Nebi: Wetlands

For thousands of years, marshes were valued as vital resources for daily life in N’Dakinna. Marshes are navigable by canoe, providing protective cover for travelers and aiding in the transportation of heavy loads. Marshes also protect against flooding, buffering the impact of stormwater. Wetland plants provide habitat for animals such as beavers, muskrats, herons, ducks, geese, frogs, and fish. Cattail tubers provide valuable food, and flag root is a source of medicine. Cattails, bulrushes, sedges, and reeds provide plant fibers used in crafting textiles for fish nets, baskets, mats, carrying bags, and garments.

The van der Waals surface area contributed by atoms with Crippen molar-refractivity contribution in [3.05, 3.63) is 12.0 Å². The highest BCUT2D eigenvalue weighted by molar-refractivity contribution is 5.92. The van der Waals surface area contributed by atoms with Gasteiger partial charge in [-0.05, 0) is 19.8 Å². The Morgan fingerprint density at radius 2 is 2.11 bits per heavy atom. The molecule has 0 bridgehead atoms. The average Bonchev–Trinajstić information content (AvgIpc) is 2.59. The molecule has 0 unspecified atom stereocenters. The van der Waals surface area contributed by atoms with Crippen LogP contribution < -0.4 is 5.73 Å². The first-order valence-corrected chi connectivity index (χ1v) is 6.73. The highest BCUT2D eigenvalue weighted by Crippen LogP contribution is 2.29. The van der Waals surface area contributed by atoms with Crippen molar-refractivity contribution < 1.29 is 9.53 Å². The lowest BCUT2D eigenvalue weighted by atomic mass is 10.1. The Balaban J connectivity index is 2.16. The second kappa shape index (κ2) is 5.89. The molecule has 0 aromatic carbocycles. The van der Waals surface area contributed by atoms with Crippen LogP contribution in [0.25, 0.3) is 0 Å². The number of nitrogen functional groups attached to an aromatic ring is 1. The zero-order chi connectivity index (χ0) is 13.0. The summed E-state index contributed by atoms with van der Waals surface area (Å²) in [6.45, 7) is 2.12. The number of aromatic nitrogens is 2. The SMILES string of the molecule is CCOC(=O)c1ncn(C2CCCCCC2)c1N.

Vera Sheehan Harvesting Rushes. Photo: Vermont Abenaki Artists Association

Today, marshes are often considered wastelands, and their survival is threatened. As cities and suburbs expand, more land is required for homes, causing habitat loss. Excessive runoff of synthetic chemicals such as fertilizers or pesticides contaminates the water, leading to deformities and death in vulnerable amphibians. 

In addition to absorbing flood waters, marshes act as buffer zones, thanks to the ability of some plant species and soils to filter contaminants that might otherwise wash into streams after rainstorms. Preserving wetland areas while reducing our usage of such chemicals can help the animals and plants that live in marshes and can help to keep the waterways of the Lake Champlain Basin clean as well.